Fauci said on Thursday that he’s received “serious threats” to himself, his wife and daughters ― requiring them to have extra security ― because of his public role as director of the National Institute of Allergy and Infectious Diseases and adviser to President Donald Trump on the White House coronavirus task force.
“I mean, really? Is this the United States of America?” he asked.
Fauci’s warnings and advice on the public health crisis ― including advocating social distancing measures and face masks ― has repeatedly put him in conflict with the president and his allies. President Donald Trump has consistently downplayed the pandemic, pressed to reopen schools and businesses, held campaign events that ignored social distancing and refused to wear a face mask until recent days.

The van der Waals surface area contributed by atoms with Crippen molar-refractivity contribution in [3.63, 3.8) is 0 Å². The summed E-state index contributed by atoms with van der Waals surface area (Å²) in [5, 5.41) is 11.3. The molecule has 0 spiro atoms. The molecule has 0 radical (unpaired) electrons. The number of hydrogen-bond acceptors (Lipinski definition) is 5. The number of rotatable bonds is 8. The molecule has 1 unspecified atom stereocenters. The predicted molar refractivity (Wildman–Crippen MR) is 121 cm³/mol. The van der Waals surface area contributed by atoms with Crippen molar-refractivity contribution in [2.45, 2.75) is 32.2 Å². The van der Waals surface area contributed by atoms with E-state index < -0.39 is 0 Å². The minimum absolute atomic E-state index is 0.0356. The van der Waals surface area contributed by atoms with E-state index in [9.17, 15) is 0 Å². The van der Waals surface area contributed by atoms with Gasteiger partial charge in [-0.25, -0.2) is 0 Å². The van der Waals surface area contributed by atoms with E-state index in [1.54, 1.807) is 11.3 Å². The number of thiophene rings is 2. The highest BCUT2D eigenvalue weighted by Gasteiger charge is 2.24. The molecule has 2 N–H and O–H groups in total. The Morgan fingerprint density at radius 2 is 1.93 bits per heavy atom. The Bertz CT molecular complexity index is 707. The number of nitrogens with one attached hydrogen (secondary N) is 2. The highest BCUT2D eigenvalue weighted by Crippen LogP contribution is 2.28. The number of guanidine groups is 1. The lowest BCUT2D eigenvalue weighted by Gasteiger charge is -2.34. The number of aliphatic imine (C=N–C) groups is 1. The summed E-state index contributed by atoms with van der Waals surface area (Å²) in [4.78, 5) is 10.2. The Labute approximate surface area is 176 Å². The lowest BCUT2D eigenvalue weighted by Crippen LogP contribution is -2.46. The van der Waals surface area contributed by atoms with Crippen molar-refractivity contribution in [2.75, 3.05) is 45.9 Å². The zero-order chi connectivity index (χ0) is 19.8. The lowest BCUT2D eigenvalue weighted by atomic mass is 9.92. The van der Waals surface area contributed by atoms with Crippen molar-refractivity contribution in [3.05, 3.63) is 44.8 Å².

White House smears of Fauci prompted thousands of public health experts to sign an open letter to Trump describing it as a “dangerous distraction.”
Fauci compared the threats he receives now to the hate mail that could be pushed aside as “stupid people saying stupid things” when he led the agency’s response to the HIV/AIDS crisis in the 1980s.
“It’s really a magnitude different now,” he told Axelrod. “As much as people inappropriately, I think, make me somewhat of a hero ... there are people who get really angry at thinking I’m interfering with their life because I’m pushing a public health agenda.”
The hostility against public health issues is “difficult to process,” Fauci added.
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